Batch Cooking 101 – Make Your Life Easier And Tastier

I originally wrote this for The Mouthful but sadly the Russians hacked the site and it was lost to the digital ages. Luckily, Google Docs is brilliant. 

Stop me if you’ve heard this one. You’re tired, you’ve been at work all day, you finally roll in the door, a shopping bag clutched in your hand filled with a host of hastily grabbed food from the shop on the way home. Lucky you, it’s a microwave lasagna again.

I get it, it’s hard to dig up the enthusiasm to cook after you’ve spent all your energy at work and then suffered a crap commute. The temptation to just dive into the supermarket is real, rows of ready meals you can sling into the oven for twenty minutes is a boon. I lived that life, I adore cooking but a lot of the time I just can’t be bothered to drag down the pots and pans and rely on overpriced convenience food, or if I am being honest, fish finger sandwiches.

Which is why over the Christmas break I went a bit mad with batch cooking.

Batch cooking is something I had done a little bit before, mostly after the odd big supermarket shop where I would grab anything with a yellow sticker on it and worry about what I would do with it later. I knew I had hit peak adulthood when swiping the good stuff out from under the noses of sharp-elbowed OAPs got me giddy.

Batch cooking stew

Batch cooking stew

With my tried and tested method of having no plan at all, I managed to make oxtail ragu, cottage pies and the odd curry. I got hooked. As I love to cook, spending a day making 5 or so different meals for the weeks ahead is something I really enjoy, plus, the money we have saved is not to be sniffed at. I could easily spend the best part of a tenner in Co-op each evening “picking something up for dinner” and that adds up. By keeping the batch meals veggie heavy you can very easily eke out the meat (if you are using it) for extra portions.

Over the Christmas break, I took advantage of the postseason stickering and spent maybe £11 on £25 worth of food. I was also the lucky recipient of a free venison leg, gifted by a friend which I butchered down and created stock with. I also had over the last few months made a ridiculous amount of chicken stock which I’d been hoarding in the deep freeze. Over three days I made 60 individually portioned meals including chicken pie, two types of curry, moussaka, lasagne and tagine. By the end my back was aching, my kitchen looked like a food bomb had hit it and I was having to play freezer Tetris. The upside, however, is since then I haven’t had to once worry about what the hell to have for dinner.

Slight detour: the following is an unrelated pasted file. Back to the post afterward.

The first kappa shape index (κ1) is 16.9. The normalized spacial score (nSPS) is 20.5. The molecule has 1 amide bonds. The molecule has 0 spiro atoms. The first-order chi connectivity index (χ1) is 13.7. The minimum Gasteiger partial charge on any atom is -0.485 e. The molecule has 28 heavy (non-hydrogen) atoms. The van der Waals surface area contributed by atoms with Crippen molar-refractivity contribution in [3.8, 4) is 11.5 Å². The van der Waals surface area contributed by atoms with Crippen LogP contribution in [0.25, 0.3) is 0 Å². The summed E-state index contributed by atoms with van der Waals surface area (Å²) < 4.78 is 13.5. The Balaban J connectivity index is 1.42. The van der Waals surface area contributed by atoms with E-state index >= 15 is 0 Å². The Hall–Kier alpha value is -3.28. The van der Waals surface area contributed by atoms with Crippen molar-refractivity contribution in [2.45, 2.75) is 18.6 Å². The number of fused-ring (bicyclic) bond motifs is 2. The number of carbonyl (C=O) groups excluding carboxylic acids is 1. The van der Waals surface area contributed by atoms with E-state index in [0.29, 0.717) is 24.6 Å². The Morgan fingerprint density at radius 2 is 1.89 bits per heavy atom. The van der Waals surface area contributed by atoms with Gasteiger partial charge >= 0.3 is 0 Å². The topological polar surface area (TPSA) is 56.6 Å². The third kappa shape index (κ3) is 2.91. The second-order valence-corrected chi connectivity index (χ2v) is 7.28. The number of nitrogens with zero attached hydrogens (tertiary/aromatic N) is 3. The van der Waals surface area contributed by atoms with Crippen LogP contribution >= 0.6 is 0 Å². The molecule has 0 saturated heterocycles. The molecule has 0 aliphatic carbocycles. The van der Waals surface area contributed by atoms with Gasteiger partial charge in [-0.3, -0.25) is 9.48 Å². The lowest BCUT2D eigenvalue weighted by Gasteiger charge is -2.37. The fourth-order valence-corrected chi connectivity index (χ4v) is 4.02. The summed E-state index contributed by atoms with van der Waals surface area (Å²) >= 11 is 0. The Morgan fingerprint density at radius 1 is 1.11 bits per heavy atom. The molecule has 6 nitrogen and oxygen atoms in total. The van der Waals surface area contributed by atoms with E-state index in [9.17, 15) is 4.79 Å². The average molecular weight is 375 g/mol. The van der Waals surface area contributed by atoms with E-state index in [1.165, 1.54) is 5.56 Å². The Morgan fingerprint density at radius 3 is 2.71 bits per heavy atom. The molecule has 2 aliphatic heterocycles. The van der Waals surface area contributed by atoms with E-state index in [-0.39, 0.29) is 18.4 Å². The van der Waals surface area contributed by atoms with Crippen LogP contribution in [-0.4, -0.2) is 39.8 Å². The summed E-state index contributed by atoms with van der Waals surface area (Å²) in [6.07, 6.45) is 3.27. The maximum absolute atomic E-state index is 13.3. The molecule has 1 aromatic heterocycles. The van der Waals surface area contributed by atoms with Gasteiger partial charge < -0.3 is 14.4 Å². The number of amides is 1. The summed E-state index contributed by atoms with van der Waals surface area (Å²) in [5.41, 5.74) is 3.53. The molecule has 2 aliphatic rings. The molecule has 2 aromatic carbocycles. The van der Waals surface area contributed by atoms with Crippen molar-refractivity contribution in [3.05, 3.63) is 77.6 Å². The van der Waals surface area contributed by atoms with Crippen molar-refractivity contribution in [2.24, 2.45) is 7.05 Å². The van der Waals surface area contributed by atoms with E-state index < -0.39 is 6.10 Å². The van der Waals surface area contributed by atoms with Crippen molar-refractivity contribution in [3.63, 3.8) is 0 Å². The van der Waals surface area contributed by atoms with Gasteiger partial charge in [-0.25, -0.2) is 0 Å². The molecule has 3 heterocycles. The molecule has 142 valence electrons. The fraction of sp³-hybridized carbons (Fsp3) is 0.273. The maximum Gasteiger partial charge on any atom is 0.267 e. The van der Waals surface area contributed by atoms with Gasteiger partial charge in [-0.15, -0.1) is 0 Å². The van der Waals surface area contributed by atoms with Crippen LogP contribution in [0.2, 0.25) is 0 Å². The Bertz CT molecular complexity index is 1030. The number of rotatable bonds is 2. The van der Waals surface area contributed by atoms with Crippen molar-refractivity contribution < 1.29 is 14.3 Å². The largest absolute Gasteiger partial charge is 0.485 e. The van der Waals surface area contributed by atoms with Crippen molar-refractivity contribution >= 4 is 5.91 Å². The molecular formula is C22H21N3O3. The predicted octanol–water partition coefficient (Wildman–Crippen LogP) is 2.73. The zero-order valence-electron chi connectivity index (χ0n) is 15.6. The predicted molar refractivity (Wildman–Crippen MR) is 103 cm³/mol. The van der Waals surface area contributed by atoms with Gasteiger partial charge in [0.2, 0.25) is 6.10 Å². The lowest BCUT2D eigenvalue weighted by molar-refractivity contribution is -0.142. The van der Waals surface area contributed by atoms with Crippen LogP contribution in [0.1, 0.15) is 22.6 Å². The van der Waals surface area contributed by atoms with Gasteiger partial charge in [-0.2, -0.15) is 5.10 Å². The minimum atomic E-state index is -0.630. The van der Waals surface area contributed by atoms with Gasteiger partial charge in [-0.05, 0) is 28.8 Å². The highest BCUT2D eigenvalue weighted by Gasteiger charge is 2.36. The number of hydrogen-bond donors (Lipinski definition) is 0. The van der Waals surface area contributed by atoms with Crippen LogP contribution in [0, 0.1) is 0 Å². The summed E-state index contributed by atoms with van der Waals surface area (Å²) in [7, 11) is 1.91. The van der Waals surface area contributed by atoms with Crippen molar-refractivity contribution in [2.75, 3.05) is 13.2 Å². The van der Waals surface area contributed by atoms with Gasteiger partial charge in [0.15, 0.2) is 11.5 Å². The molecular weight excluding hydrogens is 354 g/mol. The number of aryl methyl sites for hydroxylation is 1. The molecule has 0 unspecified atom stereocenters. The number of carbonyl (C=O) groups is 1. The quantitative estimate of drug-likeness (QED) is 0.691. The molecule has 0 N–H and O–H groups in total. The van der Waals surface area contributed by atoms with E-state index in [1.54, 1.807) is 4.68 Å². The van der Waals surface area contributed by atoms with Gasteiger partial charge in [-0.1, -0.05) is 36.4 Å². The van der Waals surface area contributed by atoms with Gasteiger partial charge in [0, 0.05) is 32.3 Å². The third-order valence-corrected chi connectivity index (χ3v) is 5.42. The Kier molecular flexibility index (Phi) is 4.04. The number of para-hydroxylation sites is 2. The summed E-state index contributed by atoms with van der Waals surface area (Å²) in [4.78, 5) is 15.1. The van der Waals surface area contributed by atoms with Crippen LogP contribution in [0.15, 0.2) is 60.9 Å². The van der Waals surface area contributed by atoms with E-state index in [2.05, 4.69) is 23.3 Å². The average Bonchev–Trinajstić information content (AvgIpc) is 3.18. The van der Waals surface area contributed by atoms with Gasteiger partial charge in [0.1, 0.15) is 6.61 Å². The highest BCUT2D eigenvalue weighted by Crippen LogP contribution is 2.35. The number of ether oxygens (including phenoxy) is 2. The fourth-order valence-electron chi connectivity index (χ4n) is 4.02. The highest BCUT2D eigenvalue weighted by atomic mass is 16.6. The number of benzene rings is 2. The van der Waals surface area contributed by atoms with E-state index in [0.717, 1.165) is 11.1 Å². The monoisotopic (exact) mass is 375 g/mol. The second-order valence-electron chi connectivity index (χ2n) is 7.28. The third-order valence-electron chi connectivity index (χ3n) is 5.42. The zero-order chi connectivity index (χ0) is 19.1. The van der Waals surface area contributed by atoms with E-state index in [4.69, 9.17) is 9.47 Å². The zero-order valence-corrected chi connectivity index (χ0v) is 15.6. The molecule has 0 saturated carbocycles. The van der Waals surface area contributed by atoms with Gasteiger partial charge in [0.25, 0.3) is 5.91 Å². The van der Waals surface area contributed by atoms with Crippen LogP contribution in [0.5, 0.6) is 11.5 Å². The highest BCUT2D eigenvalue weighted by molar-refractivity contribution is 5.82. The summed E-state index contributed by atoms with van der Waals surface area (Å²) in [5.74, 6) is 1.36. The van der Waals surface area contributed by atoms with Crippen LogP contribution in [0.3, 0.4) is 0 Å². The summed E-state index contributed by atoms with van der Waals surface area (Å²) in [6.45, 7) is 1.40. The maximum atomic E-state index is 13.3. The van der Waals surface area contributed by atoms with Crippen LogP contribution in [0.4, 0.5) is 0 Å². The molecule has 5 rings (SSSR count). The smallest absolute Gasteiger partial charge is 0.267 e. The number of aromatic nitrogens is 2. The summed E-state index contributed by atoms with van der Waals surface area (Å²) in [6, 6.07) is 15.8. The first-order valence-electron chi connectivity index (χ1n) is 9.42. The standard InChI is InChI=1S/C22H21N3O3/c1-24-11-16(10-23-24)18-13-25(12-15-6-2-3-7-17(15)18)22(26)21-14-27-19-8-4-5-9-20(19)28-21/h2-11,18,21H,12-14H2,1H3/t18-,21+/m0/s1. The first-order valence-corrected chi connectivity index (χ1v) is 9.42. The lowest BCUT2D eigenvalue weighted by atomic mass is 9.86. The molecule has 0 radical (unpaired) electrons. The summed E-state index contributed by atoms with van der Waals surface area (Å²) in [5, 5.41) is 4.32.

So, my top tips for cooking en mass.

Make the freezer space first

You’re going to need the space and you don’t want to find out you don’t have it when you’re knee deep in food. We have two freezers, the spare sits in the dining room and was a freebie from a friend. Depending on what your space situation is like, don’t make more than you can store.

Boxing it up

Plastic is great if you have a microwave (we don’t), the packs of metal takeaway boxes are what I use as they can be put in the oven and cooked that way, they’re also cheap. I am also a fan of using high-quality freezer bags, they can be stored flat if you are short of space. Remember to mark clearly what it is and how many portions they contain. Nothing quite as disappointing as defrosting one thing and realising it’s another.

What to make?

Anything! But what I really like to do is anything that needs slow cooking, something you wouldn’t often get on a weekday. Beef ragu is a house favourite, stews, chillies and even pies are possible. Think of the sort of food you want to eat more of but you’re too time poor to make and go to town.

Don’t be afraid to change things up

I am very lucky to have a Kitchen Aid with attachments including a mincer. With my venison and lamb, I took half and minced it to create new dishes. If you don’t have a mincer you can use a food processor for a similar effect. From that, you can try burgers, meatballs, kofta….anything!

Enjoy your new found freedom

Often my boyfriend and I have totally different meals for tea and it’s refreshing! No waste, no fuss, no “what do you want for dinner?” “ I dunno, anything”, conversations. You don’t have to go mad like I did with two months worth of food but try a fortnight and see how much better life can be.
batch cooking


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